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The laws regarding financial support for pregnant women planning to place their child for adoption vary from state to state. You may be able to get financial assistance with housing, medical needs and other expenses. You can find what the laws and policies are in your state by clicking here. An Adoption Professional (agency or attorney) in your state can also tell you what you may expect in terms of financial assistance.

Quoted from Child Welfare Information Gateway: Regulation of Private Domestic Adoption Expenses:

Approximately 47 States, the District of Columbia, American Samoa, Guam, the Northern Mariana Islands, and Puerto Rico have laws that provide some regulation of the fees and expenses that adoptive parents are expected to pay when arranging a private placement or independent domestic adoption.1 Some of the fees and expenses addressed in the statutes include expenses of the expectant mother during pregnancy and childbirth; placement costs, such as agency fees; and legal and attorney expenses for adoptive and birth parents.

In private or independent adoptions, the adoptive parents may pay some of the birth mother's expenses, particularly in the case of a pregnant woman planning to place her infant for adoption. Approximately 45 States, American Samoa, and the Northern Mariana Islands specify in their statutes the type of birth parent expenses a prospective adoptive family is allowed to pay.2 The actual dollar amount is usually limited to "reasonable and customary."

The types of expenses most commonly allowed by statute include:

  • Maternity-related medical and hospital costs
  • Temporary living expenses of the mother during pregnancy
  • Counseling fees
  • Attorney and legal fees and guardian ad litem fees
  • Travel costs, meals, and lodging when necessary for court appearances or accessing services
  • Foster care for the child, when necessary

Approximately seven States explicitly prohibit adoptive parents from paying certain types of expenses.3 Costs such as educational expenses, vehicles, vacations, permanent housing, or any other payment for the monetary gain of the birth parent often are excluded. In 16 States, the statutes do not exclude specific types of expenses but do indicate that any expense not expressly permitted by law or considered by the court to be unreasonable cannot be paid by the adoptive parents.4

Approximately 18 States specify time limits for the payment of the birth mother's living expenses or psychological counseling.5 The time limits set for these payments range from 30 days up to 6 months after the child's birth or placement. For example, Iowa allows postplacement counseling for 60 days but limits payment of living expenses to 30 days. New York limits payment of living expenses to 60 days prior to the child's birth and 30 days thereafter. Oklahoma allows payments for postplacement counseling for up to 6 months but limits other expenses to 2 months beyond placement of the child. In seven States, the payment of expenses may not exceed a set dollar amount unless the court grants an exception.6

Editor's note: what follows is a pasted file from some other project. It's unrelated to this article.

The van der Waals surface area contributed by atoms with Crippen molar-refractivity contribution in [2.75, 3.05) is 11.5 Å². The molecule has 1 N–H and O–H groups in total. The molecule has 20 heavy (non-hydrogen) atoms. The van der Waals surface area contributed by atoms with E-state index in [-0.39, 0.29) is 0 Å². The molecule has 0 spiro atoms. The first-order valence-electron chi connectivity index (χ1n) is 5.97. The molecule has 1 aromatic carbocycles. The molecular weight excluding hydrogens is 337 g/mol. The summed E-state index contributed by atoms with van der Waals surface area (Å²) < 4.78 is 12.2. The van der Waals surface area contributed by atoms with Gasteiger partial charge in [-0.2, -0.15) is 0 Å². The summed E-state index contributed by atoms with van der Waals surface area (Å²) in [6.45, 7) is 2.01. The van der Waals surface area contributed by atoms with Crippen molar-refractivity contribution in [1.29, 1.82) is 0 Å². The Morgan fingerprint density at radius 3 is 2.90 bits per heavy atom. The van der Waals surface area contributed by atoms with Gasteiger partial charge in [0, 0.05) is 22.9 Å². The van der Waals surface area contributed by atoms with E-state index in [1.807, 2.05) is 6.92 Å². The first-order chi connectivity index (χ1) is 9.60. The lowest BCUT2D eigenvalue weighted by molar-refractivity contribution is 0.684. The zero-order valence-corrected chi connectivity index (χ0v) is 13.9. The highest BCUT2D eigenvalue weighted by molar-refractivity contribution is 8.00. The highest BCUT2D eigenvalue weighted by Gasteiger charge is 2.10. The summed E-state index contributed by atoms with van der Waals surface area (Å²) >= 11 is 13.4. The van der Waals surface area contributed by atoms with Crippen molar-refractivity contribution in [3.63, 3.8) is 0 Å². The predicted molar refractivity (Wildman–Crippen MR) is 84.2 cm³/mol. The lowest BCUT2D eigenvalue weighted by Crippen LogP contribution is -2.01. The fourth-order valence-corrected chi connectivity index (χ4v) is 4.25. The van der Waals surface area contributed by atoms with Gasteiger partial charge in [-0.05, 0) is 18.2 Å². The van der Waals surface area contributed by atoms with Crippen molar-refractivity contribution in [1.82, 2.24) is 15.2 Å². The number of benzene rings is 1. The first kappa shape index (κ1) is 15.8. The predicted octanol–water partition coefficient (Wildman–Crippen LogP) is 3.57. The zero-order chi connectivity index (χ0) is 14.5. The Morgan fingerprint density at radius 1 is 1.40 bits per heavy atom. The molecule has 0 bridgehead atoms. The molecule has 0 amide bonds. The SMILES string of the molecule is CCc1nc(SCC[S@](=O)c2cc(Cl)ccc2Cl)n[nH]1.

1. Hawaii, Rhode Island, Wyoming, and the Virgin Islands do not currently address the issue of adoption expenses in statute. The word "approximately" is used to stress the fact that States frequently amend their laws. This information is current through March 2013.
  2. Hawaii, Massachusetts, Nebraska, Rhode Island, Wyoming, Guam, Puerto Rico, and the Virgin Islands do not currently address the issue of birth parent expenses in statute. The District of Columbia addresses the issue in its municipal regulations.
  3. Illinois, Kentucky, Minnesota, Montana, New Hampshire, North Dakota, and Wisconsin.
  4. Arizona, California, Delaware, Kansas, Louisiana, Maine, Missouri, New Mexico, Ohio, Oklahoma, Pennsylvania, South Carolina, Utah, Virginia, West Virginia, and Wisconsin.
  5. Florida, Idaho, Illinois, Indiana, Iowa, Louisiana, Michigan, Minnesota, New Hampshire, New Jersey, New Mexico, New York, North Carolina, North Dakota, Ohio, Oklahoma, Tennessee, and Vermont.
  6. Arizona ($1,000), Connecticut ($1,500), Florida ($5,000), Idaho ($2,000), Indiana ($3,000), Ohio ($3,000), and Wisconsin ($5,000).

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